When I moved to Boston; that was a big step for me. Before I went to interview for my residency, I’d flown one time to Washington, D.C., in high school, but other than that I hadn’t traveled outside of Texas. I was fortunate to be accepted into the internal medicine training program, so I thought I should try a new adventure.
I don’t think I’d seen snow before moving to Boston, and I learned that I could drive my old car in the snow and it was perfectly fine. More seriously, I learned that we all have common, shared experiences. Whether we’re from Houston or Boston, we may have different accents – we may have different ways of saying “going to the park” – but in general, we have shared experiences and learn from each other, and I learned that I could succeed.
What inspires you most in life?
I really think it’s the idea that I’m in a position where I can help others. I don’t think there’s anything more important than when I sit down with a patient and talk about their health. That’s a very special relationship; it’s a privilege to take care of someone and learn about their life. We all have periods of vulnerability, such as an illness, and to realize that someone has entrusted you with their care is a huge privilege and responsibility. That person sitting across from you is someone’s parent, child, brother, sister, friend. A lot of people have entrusted you to do your best to help them, so that inspires me to be better in taking care of patients.
I also have the privilege of performing clinical research, where we start thinking about how we can help populations and improve care, health and quality of life. It’s also very important to me to help my colleagues, either in day-to-day patient care or in their career. We’re all a team, so how can we help each other be better? That really is my inspiration.
If you could make any one change in the healthcare industry, what would it be?
It would be improving access to care, and improving health education and literacy. The COVID pandemic has highlighted health inequities that persist in the health care system.
In our own work with diabetes and its relationship to heart disease, we have seen tremendous health inequities. We used to refer to Type 2 diabetes as “adult-onset,” because people would get it as adults, but now there’s a significant number of teenagers who develop Type 2 diabetes. The rates are not extremely high, but they’re twice as high as they were 10 years ago. When we look at the racial and ethnic distribution among these teenagers, we realize that certain ethnic groups have much higher rates of Type 2 diabetes. We have to address these inequities by improving socioeconomic factors, health education and appropriate access to preventive care for all.
When I was at the UT School of Public Health, I was surrounded by genetic experts, and I learned a lot from them; but I always reminded them that someone’s zip code seems to be much more powerful than their genetic code for cardiovascular disease. We really have to address these issues.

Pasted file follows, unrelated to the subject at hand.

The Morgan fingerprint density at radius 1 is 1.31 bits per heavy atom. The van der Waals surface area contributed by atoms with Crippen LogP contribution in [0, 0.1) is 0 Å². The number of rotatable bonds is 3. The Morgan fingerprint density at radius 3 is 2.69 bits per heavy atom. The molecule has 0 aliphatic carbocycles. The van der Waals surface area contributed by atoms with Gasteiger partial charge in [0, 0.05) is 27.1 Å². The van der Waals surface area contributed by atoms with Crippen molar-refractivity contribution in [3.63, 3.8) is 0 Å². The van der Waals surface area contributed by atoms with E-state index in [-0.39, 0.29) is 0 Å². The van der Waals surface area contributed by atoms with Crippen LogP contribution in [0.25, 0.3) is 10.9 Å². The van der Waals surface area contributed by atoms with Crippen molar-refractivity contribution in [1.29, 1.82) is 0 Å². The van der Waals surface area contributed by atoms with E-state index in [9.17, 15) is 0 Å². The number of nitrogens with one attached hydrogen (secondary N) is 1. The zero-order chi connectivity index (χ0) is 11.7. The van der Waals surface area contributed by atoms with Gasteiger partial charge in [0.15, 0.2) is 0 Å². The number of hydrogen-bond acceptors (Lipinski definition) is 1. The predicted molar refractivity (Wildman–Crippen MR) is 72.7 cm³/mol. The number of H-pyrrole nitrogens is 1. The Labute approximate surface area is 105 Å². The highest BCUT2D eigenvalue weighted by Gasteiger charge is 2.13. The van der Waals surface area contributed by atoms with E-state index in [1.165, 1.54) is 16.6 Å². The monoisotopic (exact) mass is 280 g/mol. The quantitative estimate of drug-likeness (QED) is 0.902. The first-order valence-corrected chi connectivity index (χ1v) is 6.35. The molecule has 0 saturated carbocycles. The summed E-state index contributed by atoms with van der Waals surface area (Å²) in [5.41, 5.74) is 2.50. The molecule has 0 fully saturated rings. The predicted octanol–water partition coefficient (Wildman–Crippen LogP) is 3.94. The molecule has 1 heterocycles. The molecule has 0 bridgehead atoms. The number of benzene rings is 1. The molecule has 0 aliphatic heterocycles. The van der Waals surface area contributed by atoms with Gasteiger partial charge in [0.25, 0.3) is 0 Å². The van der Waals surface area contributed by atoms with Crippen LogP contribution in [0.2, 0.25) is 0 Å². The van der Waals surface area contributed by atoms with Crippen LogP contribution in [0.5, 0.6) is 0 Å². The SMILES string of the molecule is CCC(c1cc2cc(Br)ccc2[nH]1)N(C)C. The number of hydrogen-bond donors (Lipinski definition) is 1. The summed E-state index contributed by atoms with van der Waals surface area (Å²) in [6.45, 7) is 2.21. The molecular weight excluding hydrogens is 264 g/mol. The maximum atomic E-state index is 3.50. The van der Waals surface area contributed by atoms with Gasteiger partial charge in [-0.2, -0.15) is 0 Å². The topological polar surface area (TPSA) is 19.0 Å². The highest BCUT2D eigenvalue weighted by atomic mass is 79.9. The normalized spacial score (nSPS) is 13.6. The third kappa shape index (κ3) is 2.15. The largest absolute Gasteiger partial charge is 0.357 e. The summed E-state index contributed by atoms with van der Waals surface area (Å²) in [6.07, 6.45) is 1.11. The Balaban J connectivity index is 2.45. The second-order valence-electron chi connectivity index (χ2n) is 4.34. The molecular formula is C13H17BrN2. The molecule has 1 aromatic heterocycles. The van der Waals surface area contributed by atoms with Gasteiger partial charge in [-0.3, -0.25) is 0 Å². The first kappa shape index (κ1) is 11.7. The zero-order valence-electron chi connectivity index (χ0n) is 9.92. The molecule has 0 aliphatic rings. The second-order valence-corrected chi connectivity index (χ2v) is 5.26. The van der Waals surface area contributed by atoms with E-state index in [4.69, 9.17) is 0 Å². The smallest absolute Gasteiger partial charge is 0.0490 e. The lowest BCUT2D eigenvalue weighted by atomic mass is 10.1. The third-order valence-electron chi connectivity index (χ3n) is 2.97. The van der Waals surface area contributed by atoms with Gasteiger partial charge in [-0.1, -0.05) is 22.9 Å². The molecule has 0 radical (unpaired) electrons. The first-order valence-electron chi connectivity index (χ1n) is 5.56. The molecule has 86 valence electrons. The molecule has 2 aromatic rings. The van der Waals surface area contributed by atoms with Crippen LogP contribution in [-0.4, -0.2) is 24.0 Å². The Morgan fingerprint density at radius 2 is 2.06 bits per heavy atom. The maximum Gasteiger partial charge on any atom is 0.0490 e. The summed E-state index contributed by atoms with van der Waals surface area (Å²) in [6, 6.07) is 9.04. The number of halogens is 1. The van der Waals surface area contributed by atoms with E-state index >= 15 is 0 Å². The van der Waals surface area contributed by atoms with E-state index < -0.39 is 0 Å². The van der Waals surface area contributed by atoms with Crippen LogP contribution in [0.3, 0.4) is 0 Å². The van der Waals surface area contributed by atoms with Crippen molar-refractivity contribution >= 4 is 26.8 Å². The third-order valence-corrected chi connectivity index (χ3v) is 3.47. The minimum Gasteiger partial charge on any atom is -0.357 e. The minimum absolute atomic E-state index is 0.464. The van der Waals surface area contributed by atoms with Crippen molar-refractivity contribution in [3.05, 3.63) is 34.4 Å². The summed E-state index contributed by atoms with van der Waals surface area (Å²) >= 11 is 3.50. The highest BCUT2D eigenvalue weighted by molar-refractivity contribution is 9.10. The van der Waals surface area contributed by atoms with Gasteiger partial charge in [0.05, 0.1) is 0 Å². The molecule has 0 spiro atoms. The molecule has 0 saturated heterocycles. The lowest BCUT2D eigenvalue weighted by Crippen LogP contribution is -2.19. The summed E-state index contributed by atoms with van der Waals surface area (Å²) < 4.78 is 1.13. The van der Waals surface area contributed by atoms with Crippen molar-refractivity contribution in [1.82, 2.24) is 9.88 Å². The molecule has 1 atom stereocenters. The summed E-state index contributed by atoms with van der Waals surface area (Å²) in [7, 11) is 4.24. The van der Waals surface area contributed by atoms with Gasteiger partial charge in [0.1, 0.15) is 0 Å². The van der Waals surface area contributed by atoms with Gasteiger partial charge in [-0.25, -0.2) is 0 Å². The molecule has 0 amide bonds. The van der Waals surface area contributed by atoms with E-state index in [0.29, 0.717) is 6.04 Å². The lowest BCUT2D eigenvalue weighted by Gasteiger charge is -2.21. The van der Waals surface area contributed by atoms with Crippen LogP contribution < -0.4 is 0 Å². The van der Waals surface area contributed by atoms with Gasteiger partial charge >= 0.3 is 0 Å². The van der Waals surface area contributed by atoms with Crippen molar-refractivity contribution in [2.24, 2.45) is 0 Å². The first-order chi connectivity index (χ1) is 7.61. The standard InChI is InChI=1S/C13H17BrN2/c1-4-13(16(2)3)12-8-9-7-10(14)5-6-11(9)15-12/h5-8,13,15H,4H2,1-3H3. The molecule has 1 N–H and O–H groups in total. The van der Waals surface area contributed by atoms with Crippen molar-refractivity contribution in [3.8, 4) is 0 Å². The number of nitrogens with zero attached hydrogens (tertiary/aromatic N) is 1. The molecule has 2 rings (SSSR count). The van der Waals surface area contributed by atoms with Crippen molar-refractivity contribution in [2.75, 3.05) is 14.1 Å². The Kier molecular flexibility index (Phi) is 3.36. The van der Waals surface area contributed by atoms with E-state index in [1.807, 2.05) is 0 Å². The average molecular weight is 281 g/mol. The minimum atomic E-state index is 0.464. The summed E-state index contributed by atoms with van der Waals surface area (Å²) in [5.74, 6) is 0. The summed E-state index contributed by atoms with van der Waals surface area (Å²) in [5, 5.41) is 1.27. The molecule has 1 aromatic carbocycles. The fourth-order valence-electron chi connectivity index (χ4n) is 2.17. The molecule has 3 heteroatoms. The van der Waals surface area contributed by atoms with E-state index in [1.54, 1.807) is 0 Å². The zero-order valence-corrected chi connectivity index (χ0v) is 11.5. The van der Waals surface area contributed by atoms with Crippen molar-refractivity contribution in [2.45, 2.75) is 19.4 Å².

What has your journey been like as a Hispanic physician?
It has had its challenges and opportunities. When I was training at the Brigham Women’s Hospital, there were very few Hispanic physicians in the program. Sometimes I would be mistaken for someone who worked on the housekeeping staff, but I always looked at it with positive intent – people at that time and place may just not have previously met a Hispanic physician. I might help them get a towel and then go back and reintroduce myself as their physician for the next few days. I feel that if we can remind people with kindness and respect, it can be an important learning opportunity.
As a Hispanic physician, I have very much enjoyed taking care of Hispanic patients. It has been a great experience to take care of patients of similar backgrounds who sometimes only speak Spanish. It is a wonderful feeling to connect with them, occasionally laugh with them, and understand some of the nuances that may be missed with a translator. It often provides for a much more meaningful experience.
What do the UK HealthCare Living DIReCT values (diversity, innovation, respect, compassion, teamwork) mean to
I think it’s so important that the institution directly states these values. By doing this, it becomes part of strategic decisions and goals. When I look at those words, I think of the importance of empathy in how we work. These words stress the importance of understanding others, embracing diverse backgrounds and viewpoints, and then incorporating those viewpoints into a team. How do we take advantage of the diversity that we have? How do we build the diversity that we need? How do we use that information as a team? Because this will drive innovation.
I am so impressed with UK’s devotion to improving the care and health of people in Kentucky. If you ask anyone about our purpose, they’ll say it’s to improve the care of people in Kentucky, and I am excited to be part of that team.